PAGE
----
The Government, through the Department of National Parks and Wildlife (DNPW), has registered remarkable progress in the fight against wildlife crime following a record of reduced cases, such as ivory confiscations, in 2018.
Speaking in an interview with Malawi News Agency (MANA) on Monday, an officer from the Wildlife Crime Investigations Unit (WCIU), Miles Zidana, said there have been reduced numbers of wildlife crimes in 2018 especially in ivory confiscations.
“In 2016, WCIU recorded 638 ivory confiscations whilst 408 seizures were made in 2017. In 2018, 324 cases of ivory confiscations were recorded. The decrease in ivory confiscations shows that the government is doing well in combating wildlife crime as less cases of such are happening in the country,” said Zidana.
Zidana said the progress is due to multiple approaches including development of National Elephant Action Plan, mobilisation of international donor support, review of penalties in National Parks & Wildlife Act, raising awareness campaigns, and deployment of DNPW officers in entry and exit points.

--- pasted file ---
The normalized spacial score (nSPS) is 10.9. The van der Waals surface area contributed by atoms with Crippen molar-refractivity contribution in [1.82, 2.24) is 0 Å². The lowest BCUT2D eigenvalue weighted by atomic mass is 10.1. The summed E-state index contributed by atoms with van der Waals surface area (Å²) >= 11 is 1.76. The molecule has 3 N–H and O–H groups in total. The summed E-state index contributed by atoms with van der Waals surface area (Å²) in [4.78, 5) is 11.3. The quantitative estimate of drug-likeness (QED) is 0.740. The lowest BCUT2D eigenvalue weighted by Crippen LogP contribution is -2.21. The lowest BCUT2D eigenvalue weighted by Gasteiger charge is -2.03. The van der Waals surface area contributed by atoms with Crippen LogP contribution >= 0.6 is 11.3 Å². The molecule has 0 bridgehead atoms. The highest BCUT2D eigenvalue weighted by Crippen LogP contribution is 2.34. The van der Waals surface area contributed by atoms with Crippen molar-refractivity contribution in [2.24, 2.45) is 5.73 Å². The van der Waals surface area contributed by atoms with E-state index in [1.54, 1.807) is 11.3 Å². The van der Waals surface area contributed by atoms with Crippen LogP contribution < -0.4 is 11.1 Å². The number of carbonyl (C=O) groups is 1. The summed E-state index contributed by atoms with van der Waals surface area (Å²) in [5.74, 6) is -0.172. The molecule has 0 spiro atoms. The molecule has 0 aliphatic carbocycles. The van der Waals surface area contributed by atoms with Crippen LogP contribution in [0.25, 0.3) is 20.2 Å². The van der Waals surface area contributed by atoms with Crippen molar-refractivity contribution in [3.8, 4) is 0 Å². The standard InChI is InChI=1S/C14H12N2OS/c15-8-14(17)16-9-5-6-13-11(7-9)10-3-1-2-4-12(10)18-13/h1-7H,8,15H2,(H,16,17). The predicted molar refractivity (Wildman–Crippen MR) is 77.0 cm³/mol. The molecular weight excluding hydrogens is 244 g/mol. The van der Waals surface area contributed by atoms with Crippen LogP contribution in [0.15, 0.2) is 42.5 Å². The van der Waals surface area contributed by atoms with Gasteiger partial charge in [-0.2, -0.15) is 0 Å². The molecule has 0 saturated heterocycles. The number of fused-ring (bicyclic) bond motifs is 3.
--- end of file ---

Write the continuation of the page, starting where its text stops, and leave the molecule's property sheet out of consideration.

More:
Commenting on the same, Director of DNPW, Brighton Kumchedwa praised private partners for rendering support saying they would not have achieved this on their own.
“The progress in combating wildlife crime, in this case ivory, has been achieved thanks to the support that partners like Lilongwe Wildlife Trust and African Parks have been rendering tirelessly,” said Kumchedwa.
Last week, Lilongwe Wildlife Trust organised and funded a Convention on International Trade in Endangered Species (CITES) training on combating wildlife crime for Malawi Revenue Authority, Immigration, and Malawi Police Service officials.
“The training aimed at equipping officials from the targeted government departments with detection skills in identifying and investigating specimen of endangered species at border areas and airports,” concluded Kumchedwa.
Kumchedwa further called on other relevant stakeholders to co-operate in order to attain zero wildlife crime in the country.